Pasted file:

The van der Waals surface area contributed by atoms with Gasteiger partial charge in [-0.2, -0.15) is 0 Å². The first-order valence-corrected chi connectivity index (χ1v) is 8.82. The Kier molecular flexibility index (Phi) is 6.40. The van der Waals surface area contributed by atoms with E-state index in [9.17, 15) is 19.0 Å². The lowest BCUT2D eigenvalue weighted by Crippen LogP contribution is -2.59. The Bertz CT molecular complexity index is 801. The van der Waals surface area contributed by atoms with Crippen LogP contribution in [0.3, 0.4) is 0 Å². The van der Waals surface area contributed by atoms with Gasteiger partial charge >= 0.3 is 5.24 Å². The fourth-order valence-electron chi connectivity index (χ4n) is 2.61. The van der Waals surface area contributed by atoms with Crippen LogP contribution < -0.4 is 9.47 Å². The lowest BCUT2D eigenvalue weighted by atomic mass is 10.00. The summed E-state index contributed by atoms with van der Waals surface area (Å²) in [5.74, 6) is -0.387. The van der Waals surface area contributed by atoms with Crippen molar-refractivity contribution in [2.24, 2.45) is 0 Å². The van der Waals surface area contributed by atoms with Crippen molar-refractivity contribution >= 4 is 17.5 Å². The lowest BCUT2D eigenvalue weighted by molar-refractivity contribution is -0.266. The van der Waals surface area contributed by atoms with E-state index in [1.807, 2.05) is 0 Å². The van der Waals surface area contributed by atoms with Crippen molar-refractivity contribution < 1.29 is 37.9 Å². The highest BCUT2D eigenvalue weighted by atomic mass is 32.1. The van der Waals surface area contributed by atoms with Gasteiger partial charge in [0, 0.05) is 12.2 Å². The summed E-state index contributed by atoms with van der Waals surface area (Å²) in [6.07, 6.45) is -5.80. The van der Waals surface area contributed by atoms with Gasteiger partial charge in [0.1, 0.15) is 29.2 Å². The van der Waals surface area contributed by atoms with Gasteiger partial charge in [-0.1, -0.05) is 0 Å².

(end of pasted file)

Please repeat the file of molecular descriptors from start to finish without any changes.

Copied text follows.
The van der Waals surface area contributed by atoms with Gasteiger partial charge in [-0.2, -0.15) is 0 Å². The first-order valence-corrected chi connectivity index (χ1v) is 8.82. The Kier molecular flexibility index (Phi) is 6.40. The van der Waals surface area contributed by atoms with E-state index in [9.17, 15) is 19.0 Å². The lowest BCUT2D eigenvalue weighted by Crippen LogP contribution is -2.59. The Bertz CT molecular complexity index is 801. The van der Waals surface area contributed by atoms with Crippen LogP contribution in [0.3, 0.4) is 0 Å². The van der Waals surface area contributed by atoms with Gasteiger partial charge >= 0.3 is 5.24 Å². The fourth-order valence-electron chi connectivity index (χ4n) is 2.61. The van der Waals surface area contributed by atoms with Crippen LogP contribution < -0.4 is 9.47 Å². The lowest BCUT2D eigenvalue weighted by atomic mass is 10.00. The summed E-state index contributed by atoms with van der Waals surface area (Å²) in [5.74, 6) is -0.387. The van der Waals surface area contributed by atoms with Crippen molar-refractivity contribution in [2.24, 2.45) is 0 Å². The van der Waals surface area contributed by atoms with Crippen molar-refractivity contribution >= 4 is 17.5 Å². The lowest BCUT2D eigenvalue weighted by molar-refractivity contribution is -0.266. The van der Waals surface area contributed by atoms with E-state index in [1.807, 2.05) is 0 Å². The van der Waals surface area contributed by atoms with Crippen molar-refractivity contribution < 1.29 is 37.9 Å². The highest BCUT2D eigenvalue weighted by atomic mass is 32.1. The van der Waals surface area contributed by atoms with Gasteiger partial charge in [0, 0.05) is 12.2 Å². The summed E-state index contributed by atoms with van der Waals surface area (Å²) in [6.07, 6.45) is -5.80. The van der Waals surface area contributed by atoms with Gasteiger partial charge in [0.1, 0.15) is 29.2 Å². The van der Waals surface area contributed by atoms with Gasteiger partial charge in [-0.1, -0.05) is 0 Å².